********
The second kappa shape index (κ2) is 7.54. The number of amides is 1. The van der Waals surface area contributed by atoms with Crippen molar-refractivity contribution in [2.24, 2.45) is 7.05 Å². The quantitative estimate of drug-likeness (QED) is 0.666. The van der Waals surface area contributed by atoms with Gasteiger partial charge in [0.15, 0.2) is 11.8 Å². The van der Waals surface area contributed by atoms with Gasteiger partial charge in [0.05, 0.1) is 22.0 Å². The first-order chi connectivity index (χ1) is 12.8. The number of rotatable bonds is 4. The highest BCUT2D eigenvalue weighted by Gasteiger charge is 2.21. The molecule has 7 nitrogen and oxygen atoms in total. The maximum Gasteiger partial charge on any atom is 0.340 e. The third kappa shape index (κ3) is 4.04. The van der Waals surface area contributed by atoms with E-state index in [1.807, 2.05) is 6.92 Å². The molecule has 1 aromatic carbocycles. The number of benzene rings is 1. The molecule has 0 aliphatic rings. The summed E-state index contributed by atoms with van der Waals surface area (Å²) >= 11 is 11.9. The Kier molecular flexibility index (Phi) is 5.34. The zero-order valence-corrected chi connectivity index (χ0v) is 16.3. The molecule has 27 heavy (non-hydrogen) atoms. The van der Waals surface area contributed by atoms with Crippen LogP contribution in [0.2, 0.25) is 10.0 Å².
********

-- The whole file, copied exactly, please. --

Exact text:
The second kappa shape index (κ2) is 7.54. The number of amides is 1. The van der Waals surface area contributed by atoms with Crippen molar-refractivity contribution in [2.24, 2.45) is 7.05 Å². The quantitative estimate of drug-likeness (QED) is 0.666. The van der Waals surface area contributed by atoms with Gasteiger partial charge in [0.15, 0.2) is 11.8 Å². The van der Waals surface area contributed by atoms with Gasteiger partial charge in [0.05, 0.1) is 22.0 Å². The first-order chi connectivity index (χ1) is 12.8. The number of rotatable bonds is 4. The highest BCUT2D eigenvalue weighted by Gasteiger charge is 2.21. The molecule has 7 nitrogen and oxygen atoms in total. The maximum Gasteiger partial charge on any atom is 0.340 e. The third kappa shape index (κ3) is 4.04. The van der Waals surface area contributed by atoms with E-state index in [1.807, 2.05) is 6.92 Å². The molecule has 1 aromatic carbocycles. The number of benzene rings is 1. The molecule has 0 aliphatic rings. The summed E-state index contributed by atoms with van der Waals surface area (Å²) >= 11 is 11.9. The Kier molecular flexibility index (Phi) is 5.34. The zero-order valence-corrected chi connectivity index (χ0v) is 16.3. The molecule has 27 heavy (non-hydrogen) atoms. The van der Waals surface area contributed by atoms with Crippen LogP contribution in [0.2, 0.25) is 10.0 Å².